The bells and pomegranates which bordered the hem of the High Priest's robe underscored the seriousness of his task: for not only did they provide a way, through their tinkling, by which the other priests might know if, having been insufficiently prepared, he had been struck dead in the course of his mediatorial service to God; but they also would have reminded him of how his ministrations and services must constantly be heard before the Holy God who, if ever he did not hear the priest making an effectual plea, would immediately bring down upon him the just sentence of death. And then, the pomegranates, being a sweet and luscious fruit, underscored the sweetness of the effective ministry of the priest, and how his offerings were most pleasing to God. This too, of course, was perfectly realized in Christ, who, just as the bells ever tinkled, “ever lives to intercede for us” (Hebrews 7:25); and whose sacrifice is of a sweet-smelling savor to God. And perhaps, there is also an intimation of how the sweet and nourishing news of the gospel must be heard around the world, which Jesus has also commanded (Matthew 28:18-20) and is now causing to take place through his Spirit (Acts 1:8).

    The last vestment we will consider is perhaps the most poignant and inclusive symbol of the priestly ministry as a whole; and that is, the golden mitre upon the High Priest's forehead, bearing the inscription “Holiness to the Lord”. From this, we learn that the priest's primary task was to take an unholy and impure people, and in his own person both bear their iniquities and offer them as a most holy people to the holy God. So it is, that when instructions are given for the mitre, God said that Aaron would thereby bear the iniquity of the holy offerings of the people of Israel; which teaches us that, by bearing their iniquities and making an acceptable sacrifice, he would change their flawed natures and worthless gifts into that which is perfectly holy, well-pleasing, and acceptable to God. So Christ bore our sins, the just for the unjust (1 Peter 3:18), that he might make us holy to God, and that we might then be able to offer up sacrifices and gifts that are pleasing and acceptable to him (Romans 12:1; Ephesians 2:8-10; Hebrews 13:15-16).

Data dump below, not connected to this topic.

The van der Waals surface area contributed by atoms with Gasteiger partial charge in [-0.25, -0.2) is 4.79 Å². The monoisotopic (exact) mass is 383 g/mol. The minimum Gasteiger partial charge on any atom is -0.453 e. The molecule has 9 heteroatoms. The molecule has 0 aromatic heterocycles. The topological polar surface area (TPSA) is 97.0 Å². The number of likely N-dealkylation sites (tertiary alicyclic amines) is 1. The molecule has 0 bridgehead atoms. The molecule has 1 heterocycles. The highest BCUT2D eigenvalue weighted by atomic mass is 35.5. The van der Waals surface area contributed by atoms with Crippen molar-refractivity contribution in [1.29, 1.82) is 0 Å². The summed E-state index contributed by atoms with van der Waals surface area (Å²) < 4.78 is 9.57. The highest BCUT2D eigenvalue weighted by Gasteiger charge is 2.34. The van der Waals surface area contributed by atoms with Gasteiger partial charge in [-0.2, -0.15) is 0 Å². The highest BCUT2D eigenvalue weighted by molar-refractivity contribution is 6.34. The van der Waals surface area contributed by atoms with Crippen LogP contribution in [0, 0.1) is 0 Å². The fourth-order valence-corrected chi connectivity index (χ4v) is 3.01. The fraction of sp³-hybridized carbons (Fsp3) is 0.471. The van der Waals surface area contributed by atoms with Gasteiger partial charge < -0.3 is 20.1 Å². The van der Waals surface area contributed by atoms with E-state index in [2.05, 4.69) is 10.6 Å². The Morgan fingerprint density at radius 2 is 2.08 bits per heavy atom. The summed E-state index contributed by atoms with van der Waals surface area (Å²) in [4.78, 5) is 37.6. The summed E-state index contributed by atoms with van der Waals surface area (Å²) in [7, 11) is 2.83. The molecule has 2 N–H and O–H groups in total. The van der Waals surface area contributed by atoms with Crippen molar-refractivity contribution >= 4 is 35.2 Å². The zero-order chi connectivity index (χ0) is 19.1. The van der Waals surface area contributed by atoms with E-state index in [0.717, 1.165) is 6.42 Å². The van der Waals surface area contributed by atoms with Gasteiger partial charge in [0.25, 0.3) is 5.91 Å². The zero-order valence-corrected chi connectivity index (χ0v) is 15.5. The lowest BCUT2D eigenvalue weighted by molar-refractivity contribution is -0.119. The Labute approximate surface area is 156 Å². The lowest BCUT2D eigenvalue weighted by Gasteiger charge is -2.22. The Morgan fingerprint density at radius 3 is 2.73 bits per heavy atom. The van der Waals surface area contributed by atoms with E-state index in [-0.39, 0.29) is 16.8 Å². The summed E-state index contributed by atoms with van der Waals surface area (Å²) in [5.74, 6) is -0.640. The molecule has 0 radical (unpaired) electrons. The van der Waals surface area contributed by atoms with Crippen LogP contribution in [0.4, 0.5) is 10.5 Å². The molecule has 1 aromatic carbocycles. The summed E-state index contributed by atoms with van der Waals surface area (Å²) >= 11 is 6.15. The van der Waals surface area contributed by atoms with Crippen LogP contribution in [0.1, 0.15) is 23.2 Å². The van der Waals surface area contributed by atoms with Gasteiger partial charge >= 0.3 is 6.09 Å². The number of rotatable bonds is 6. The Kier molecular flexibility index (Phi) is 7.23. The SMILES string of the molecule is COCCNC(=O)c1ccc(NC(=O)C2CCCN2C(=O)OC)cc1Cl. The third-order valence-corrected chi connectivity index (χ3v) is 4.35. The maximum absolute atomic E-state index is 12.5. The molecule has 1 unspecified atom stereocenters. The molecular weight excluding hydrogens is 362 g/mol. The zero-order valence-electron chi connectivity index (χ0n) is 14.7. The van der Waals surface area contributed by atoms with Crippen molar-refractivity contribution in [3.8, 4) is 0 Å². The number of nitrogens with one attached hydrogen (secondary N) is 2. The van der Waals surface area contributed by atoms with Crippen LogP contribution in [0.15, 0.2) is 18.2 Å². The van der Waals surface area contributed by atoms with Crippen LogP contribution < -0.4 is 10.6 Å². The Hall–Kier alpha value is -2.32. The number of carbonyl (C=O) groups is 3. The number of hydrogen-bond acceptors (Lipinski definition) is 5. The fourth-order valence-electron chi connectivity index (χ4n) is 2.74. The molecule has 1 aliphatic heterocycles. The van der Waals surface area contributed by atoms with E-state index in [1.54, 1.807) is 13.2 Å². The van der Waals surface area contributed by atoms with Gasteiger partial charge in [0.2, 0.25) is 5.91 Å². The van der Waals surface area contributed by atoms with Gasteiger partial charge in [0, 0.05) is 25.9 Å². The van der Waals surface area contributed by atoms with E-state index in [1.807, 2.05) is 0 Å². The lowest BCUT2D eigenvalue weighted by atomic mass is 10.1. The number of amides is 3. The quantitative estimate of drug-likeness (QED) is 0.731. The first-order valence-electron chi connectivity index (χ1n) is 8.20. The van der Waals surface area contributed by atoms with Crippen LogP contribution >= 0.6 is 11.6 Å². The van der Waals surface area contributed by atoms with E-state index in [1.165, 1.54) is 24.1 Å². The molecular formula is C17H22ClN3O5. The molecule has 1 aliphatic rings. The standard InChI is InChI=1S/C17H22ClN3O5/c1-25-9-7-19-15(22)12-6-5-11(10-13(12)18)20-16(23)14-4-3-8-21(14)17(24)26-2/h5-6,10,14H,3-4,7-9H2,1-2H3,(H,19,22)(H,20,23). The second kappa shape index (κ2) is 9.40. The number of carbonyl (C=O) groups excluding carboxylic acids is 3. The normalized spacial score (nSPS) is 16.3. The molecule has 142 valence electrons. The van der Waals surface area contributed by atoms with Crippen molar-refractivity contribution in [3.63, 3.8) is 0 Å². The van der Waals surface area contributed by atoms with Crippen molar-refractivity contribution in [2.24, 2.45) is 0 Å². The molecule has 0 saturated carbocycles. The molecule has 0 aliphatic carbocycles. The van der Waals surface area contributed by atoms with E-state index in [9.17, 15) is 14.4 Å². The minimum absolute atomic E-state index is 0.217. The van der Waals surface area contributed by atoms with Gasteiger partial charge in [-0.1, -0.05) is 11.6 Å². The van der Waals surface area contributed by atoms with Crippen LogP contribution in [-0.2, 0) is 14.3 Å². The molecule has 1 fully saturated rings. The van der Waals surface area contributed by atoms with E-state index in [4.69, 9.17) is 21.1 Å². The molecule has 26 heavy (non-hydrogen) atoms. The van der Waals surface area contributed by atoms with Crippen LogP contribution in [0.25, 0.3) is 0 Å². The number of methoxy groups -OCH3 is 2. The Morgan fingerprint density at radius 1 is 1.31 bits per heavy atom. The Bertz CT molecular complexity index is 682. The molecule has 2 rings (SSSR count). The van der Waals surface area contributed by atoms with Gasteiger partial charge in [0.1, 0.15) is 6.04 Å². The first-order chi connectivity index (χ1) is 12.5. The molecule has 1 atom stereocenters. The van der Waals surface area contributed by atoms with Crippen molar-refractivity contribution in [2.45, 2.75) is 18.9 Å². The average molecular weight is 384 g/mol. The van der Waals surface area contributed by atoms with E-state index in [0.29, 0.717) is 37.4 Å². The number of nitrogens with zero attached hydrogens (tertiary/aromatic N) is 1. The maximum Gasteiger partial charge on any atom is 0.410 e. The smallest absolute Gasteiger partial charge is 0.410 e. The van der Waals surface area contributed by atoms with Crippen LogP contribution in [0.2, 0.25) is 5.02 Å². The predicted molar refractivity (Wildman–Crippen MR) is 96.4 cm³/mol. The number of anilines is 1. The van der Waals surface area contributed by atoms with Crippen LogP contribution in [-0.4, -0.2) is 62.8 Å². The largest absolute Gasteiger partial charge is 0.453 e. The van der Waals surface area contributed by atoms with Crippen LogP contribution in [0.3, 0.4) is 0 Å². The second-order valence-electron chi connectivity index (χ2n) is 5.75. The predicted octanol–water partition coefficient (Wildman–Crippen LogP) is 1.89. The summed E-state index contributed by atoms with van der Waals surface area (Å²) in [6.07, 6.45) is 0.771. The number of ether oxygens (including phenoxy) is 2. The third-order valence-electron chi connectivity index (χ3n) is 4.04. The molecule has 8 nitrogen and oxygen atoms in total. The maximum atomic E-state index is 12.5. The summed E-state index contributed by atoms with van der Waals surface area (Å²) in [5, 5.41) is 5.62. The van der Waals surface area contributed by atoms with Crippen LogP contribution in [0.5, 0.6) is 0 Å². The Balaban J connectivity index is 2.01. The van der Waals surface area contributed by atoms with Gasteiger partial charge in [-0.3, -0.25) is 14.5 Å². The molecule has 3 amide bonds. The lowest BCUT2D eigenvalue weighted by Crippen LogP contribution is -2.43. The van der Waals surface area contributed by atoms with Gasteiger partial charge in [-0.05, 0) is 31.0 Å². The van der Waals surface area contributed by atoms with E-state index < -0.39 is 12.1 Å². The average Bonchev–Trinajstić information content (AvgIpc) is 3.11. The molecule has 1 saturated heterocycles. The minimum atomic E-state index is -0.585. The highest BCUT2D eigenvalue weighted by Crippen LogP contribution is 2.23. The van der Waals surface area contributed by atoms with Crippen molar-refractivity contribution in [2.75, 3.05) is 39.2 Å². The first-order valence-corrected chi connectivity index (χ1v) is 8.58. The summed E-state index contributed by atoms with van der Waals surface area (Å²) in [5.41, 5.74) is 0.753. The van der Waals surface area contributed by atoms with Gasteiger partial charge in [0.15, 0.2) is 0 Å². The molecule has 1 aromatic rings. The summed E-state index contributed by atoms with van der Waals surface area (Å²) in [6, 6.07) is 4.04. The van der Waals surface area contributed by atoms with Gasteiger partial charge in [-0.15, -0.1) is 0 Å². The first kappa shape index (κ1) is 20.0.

Finally, we must mention the function and ministrations of the High Priest, and see how well they teach us of Christ. For first, they were primarily to offer up the sin offerings of the people perpetually, as we read in Exodus 29:38-42. Now, this perpetual standing to offer countless sacrifices signifies the insufficiency of the Aaronic priests, who could never make final atonement for sin; but how much greater is our last High Priest, Jesus Christ, who offered up one sacrifice, and perpetually sat down at the right hand of the Father (Hebrews 10:11-12)! Second, the High Priest was to offer up incense perpetually (Exodus 30:7-8), which signified the sweet savor that his sacrifices should have with the Father, and were a symbol of the earnest prayers with which he offered them up, that he might be heard of God, whose wrath against the people would thereby be averted. This, too, was fulfilled most perfectly by Christ, who when he offered up himself as a spotless sacrifice, did so with fervent cries and intercessory pleas, as the incense symbolized, and was heard for his righteous and spotless character (Hebrews 5:7); and now, he offers up perpetual intercession, and is always heard of his Father, and so he ever provides inexhaustible confidence for all his people to come into God's holy presence for grace and mercy (Hebrews 7:25). And finally, we see it explicitly declared that all this was for the express purpose that God, in all his untainted holiness, might dwell among his people (Exodus 29:42-46); which is precisely the end for which Jesus Christ our great High Priest finally accomplished his great redemption, so that he might manifest the name of God to his people (John 17:6), and bring them to their eternal home in the New Jerusalem, which is full of joy and life and every good thing for only this reason, that God there dwells among men, and is their God, and they continually see his face and rejoice in his presence (Revelation 21:1-4; John 17:24).

    Posted by Nathan on October 10, 2008 11:17 AM